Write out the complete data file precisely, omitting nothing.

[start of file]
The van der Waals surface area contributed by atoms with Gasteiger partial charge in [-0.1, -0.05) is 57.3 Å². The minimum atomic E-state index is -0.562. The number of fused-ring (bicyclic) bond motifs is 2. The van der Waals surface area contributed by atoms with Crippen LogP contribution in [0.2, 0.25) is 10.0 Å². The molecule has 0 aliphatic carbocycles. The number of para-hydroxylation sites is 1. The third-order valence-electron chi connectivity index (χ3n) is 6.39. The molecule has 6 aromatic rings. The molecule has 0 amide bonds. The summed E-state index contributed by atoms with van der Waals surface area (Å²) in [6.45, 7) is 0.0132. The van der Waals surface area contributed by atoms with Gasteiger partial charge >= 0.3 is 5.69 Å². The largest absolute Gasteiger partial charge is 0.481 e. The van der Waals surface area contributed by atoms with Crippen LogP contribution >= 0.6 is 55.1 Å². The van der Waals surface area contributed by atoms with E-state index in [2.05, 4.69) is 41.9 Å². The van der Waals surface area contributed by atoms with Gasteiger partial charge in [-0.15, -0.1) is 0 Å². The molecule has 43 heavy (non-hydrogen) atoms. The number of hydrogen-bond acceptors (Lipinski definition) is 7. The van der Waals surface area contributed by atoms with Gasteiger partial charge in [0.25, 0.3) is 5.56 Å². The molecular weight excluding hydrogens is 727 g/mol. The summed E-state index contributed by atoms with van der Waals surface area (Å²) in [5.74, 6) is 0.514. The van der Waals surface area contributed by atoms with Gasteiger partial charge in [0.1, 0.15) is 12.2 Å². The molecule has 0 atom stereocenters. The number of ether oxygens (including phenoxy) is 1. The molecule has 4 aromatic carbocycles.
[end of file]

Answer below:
The van der Waals surface area contributed by atoms with Gasteiger partial charge in [-0.1, -0.05) is 57.3 Å². The minimum atomic E-state index is -0.562. The number of fused-ring (bicyclic) bond motifs is 2. The van der Waals surface area contributed by atoms with Crippen LogP contribution in [0.2, 0.25) is 10.0 Å². The molecule has 0 aliphatic carbocycles. The number of para-hydroxylation sites is 1. The third-order valence-electron chi connectivity index (χ3n) is 6.39. The molecule has 6 aromatic rings. The molecule has 0 amide bonds. The summed E-state index contributed by atoms with van der Waals surface area (Å²) in [6.45, 7) is 0.0132. The van der Waals surface area contributed by atoms with Gasteiger partial charge >= 0.3 is 5.69 Å². The largest absolute Gasteiger partial charge is 0.481 e. The van der Waals surface area contributed by atoms with Crippen LogP contribution >= 0.6 is 55.1 Å². The van der Waals surface area contributed by atoms with E-state index in [2.05, 4.69) is 41.9 Å². The van der Waals surface area contributed by atoms with Gasteiger partial charge in [-0.15, -0.1) is 0 Å². The molecule has 43 heavy (non-hydrogen) atoms. The number of hydrogen-bond acceptors (Lipinski definition) is 7. The van der Waals surface area contributed by atoms with Gasteiger partial charge in [0.25, 0.3) is 5.56 Å². The molecular weight excluding hydrogens is 727 g/mol. The summed E-state index contributed by atoms with van der Waals surface area (Å²) in [5.74, 6) is 0.514. The van der Waals surface area contributed by atoms with Gasteiger partial charge in [0.1, 0.15) is 12.2 Å². The molecule has 0 atom stereocenters. The number of ether oxygens (including phenoxy) is 1. The molecule has 4 aromatic carbocycles.